And so, in the light that represents the risen Lord, began the long journey of God’s compassionate plan of salvation. We heard something of this story in our vigil. It began with the choice of Israel. Bearers of the promise, this people had a mission to the world, but they too are damaged by the Fall, and often struggled to embrace God’s plan for them.
God never gave up on us. God finds ever-new ways to mend and restore, to build and to advance the promises he never forgets. And finally he sent his beloved Son. Look what we did to him! We brought him to a place where he could know within his own experience, the devastation of sin. So much so, he cried outfrom the Cross: My God, my God, why have you forsaken me?
But that was never going to be the last word of Jesus. And yesterday afternoon, we heard God’s final word of judgment on the mess we had created for ourselves: It is accomplished. God took the risk. And the promise is fulfilled. The exile is over. We have been brought back home.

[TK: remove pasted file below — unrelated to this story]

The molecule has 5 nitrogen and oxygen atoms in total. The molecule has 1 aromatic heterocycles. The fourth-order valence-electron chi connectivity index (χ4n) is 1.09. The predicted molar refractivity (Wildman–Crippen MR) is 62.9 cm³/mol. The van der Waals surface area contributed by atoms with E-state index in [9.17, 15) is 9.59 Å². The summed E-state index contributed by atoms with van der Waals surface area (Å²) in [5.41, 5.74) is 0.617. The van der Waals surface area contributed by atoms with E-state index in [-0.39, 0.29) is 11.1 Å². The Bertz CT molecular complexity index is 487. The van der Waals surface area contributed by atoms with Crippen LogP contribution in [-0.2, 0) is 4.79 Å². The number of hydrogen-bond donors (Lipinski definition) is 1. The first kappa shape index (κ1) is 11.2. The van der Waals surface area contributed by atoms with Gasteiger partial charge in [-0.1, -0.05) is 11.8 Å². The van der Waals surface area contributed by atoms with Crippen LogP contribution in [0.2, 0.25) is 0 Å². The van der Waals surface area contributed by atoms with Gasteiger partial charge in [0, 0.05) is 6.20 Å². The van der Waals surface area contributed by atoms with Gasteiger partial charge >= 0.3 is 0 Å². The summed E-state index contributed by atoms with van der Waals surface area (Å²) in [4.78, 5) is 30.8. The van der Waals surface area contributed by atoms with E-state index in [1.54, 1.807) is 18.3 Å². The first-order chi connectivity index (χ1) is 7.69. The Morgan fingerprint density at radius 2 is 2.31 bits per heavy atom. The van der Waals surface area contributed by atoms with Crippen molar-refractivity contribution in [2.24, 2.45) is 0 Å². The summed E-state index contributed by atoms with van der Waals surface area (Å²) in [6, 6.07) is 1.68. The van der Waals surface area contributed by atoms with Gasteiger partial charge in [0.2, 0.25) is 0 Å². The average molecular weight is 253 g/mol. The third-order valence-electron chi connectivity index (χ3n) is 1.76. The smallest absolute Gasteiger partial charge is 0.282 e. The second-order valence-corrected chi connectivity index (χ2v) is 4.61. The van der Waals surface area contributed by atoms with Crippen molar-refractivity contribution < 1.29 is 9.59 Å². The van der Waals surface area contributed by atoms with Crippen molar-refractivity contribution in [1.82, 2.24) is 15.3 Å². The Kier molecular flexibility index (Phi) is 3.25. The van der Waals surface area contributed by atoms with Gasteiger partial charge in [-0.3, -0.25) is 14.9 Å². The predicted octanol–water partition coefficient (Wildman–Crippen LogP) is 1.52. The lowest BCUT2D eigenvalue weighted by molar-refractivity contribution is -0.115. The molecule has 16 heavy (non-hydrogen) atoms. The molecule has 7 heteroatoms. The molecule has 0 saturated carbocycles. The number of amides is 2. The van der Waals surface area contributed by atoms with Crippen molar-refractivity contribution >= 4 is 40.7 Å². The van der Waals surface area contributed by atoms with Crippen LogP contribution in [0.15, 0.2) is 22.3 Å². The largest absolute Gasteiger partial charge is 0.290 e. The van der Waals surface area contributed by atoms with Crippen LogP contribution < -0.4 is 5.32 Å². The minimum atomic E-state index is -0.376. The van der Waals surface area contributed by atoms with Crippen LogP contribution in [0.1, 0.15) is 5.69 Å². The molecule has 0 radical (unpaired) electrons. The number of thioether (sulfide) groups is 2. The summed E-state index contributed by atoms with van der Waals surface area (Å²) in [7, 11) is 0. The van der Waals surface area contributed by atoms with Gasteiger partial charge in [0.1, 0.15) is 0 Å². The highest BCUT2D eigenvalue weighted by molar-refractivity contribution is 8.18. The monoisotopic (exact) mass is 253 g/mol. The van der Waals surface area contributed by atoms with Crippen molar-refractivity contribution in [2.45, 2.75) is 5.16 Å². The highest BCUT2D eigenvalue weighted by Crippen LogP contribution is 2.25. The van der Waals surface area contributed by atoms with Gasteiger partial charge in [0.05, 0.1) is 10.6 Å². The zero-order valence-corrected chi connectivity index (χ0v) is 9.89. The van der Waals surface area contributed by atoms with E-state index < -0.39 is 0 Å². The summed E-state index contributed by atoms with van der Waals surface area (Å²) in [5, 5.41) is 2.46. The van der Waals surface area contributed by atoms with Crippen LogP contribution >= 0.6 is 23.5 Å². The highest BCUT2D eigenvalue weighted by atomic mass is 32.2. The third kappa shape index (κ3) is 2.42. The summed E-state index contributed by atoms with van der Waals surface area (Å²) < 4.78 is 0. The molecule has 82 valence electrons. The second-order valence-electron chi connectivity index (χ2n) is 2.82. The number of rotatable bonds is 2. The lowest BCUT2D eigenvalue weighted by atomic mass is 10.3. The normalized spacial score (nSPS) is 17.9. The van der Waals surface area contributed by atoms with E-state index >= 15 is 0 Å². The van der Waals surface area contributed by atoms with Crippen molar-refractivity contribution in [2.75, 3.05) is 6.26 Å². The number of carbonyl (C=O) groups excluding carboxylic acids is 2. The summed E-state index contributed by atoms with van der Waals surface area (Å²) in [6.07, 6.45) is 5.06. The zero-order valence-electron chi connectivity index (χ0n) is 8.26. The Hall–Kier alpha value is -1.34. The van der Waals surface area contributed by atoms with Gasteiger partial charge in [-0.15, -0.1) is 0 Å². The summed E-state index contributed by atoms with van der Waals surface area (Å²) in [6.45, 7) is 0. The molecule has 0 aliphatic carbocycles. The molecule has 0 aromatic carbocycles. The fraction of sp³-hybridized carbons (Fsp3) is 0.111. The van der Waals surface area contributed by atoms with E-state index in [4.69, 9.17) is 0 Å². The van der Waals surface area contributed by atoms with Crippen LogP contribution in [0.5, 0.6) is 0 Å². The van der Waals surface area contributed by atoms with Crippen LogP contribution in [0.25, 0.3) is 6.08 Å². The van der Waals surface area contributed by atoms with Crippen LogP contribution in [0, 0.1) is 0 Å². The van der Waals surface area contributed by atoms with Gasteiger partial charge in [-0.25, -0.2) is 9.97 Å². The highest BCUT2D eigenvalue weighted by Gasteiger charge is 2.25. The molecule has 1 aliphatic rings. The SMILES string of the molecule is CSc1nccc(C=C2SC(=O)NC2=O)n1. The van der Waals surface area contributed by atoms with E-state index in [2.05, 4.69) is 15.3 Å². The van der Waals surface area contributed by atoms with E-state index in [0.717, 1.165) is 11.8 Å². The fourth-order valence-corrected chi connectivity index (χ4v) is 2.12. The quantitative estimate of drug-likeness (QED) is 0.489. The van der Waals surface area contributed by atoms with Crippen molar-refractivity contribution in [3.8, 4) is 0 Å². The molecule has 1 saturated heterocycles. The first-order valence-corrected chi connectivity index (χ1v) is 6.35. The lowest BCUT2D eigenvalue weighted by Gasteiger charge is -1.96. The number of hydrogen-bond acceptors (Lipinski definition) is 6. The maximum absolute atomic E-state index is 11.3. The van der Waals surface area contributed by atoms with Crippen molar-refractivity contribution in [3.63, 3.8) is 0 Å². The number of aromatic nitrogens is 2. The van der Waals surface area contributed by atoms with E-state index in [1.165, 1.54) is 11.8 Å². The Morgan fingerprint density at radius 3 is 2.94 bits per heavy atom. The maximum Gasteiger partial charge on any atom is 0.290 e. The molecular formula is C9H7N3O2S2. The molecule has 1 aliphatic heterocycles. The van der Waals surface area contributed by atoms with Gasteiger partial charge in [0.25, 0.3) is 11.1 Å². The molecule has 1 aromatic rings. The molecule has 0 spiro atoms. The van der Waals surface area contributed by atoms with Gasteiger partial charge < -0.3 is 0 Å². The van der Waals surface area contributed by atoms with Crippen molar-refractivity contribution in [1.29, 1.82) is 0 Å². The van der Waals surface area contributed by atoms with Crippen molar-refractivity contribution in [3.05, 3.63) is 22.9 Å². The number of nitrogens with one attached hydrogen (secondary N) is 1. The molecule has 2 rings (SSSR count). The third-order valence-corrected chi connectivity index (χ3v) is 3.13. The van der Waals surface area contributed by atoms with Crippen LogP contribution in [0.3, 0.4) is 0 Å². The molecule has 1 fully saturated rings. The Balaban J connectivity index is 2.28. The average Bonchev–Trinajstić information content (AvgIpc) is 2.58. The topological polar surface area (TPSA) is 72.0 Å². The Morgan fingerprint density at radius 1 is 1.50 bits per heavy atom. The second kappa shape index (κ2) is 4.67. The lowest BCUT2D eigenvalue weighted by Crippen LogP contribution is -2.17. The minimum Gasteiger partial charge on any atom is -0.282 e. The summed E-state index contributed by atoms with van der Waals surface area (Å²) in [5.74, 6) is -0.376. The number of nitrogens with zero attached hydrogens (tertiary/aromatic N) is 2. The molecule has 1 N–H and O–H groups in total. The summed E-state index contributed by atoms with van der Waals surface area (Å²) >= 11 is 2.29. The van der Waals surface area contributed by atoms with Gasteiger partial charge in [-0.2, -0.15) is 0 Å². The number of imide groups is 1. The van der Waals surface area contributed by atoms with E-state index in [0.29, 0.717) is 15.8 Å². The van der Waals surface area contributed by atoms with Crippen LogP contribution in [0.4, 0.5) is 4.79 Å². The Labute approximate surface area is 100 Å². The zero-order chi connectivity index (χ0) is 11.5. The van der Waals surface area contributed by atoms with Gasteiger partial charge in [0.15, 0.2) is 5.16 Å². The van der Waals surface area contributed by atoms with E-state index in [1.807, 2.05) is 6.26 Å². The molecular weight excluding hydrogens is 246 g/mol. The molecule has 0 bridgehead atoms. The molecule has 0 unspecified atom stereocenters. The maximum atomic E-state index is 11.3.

And this is where I want to share some thoughts with those of you who are receiving the sacraments of initiation this evening.
Because this is where the story of the Church begins. And now dear brothers and sisters, who are about to be baptised and received into full communion with the Catholic Church, this is where our story becomes your story. And what is the heart of all this? I can find no better words than those of Pope Benedict XVI:
‘We have come to believe in God’s love: in these words the Christian can express the fundamental decision of his life. Being Christian is not the result of an ethical choice or a lofty idea, but the encounter with an event, a person, which gives life a new horizon and a decisive direction.’
The death and resurrection of Jesus of Nazareth is not an event which can be dumped into the waste basket of human history. It changes everything. And through faith, we are invited to step inside this event. St Paul sums this up in fourteen life-changing words, ‘we believe that having died with Christ we shall return to life with him’. This Church you are joining tonight, cannot be reduced to just a set of social and cultural habits, a private business for those who like that sort of thing. This Church is a work of God, even more than all the moments of salvation history we have shared together from the Old Testament.